AccessMyLibrary provides FREE access to millions of articles from top publications available through your library.
Byline: Jan Jonas TRIBUNE REPORTER
Each year, vendors and exhibitors at the State Fair become residents of temporary neighborhoods
People have moved into the State Fair community by the truckload. They've brought their farm animals. They've brought food to sell, toys to play with.
The fairgrounds in the middle of the biggest city in New Mexico becomes its own community for 17 days each September.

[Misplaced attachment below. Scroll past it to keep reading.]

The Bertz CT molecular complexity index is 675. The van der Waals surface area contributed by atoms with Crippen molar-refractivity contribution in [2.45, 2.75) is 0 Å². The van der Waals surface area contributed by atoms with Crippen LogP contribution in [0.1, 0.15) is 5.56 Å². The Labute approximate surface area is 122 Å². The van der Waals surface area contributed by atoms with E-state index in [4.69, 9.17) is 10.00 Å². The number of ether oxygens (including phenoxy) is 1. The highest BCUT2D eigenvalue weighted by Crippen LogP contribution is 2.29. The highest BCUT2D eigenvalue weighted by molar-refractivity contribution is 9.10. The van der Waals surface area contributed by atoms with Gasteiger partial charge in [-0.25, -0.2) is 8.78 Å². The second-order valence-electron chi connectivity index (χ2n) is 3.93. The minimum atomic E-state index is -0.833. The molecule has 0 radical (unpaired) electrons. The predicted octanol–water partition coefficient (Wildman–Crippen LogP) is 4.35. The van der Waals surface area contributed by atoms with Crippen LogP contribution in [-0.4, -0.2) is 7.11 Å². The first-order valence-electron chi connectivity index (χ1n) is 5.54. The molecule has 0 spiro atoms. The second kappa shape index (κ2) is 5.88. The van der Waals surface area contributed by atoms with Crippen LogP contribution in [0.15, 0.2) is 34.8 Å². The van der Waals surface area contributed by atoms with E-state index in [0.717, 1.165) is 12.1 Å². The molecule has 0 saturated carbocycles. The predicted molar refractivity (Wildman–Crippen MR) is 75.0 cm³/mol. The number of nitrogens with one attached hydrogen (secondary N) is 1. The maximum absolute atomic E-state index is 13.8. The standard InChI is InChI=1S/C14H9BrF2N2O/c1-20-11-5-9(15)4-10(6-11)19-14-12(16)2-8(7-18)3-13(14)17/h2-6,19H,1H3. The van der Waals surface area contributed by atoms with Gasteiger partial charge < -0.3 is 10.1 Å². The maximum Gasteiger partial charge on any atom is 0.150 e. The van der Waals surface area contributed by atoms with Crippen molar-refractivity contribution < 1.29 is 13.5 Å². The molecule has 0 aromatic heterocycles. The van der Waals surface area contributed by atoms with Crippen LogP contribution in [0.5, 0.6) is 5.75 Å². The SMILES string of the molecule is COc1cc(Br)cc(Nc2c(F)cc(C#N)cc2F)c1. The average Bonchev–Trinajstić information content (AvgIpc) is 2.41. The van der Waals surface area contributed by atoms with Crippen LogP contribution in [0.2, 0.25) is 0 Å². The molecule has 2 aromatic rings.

It is made up of small neighborhoods -- the midway, the animal barns, the exhibit halls, the food court, Villa Hispana, Indian Village, Western Heritage Square.
Each is unique but still part of the whole.
* * *
It takes five to six days to move into the funnel-cake booth in the food court, a fair fixture for 18 years.
Owner Pat Birmingham spends a lot of that time cleaning and preparing the booth while he waits on soft-drink vendor deliveries and water hook-ups.
For 300 …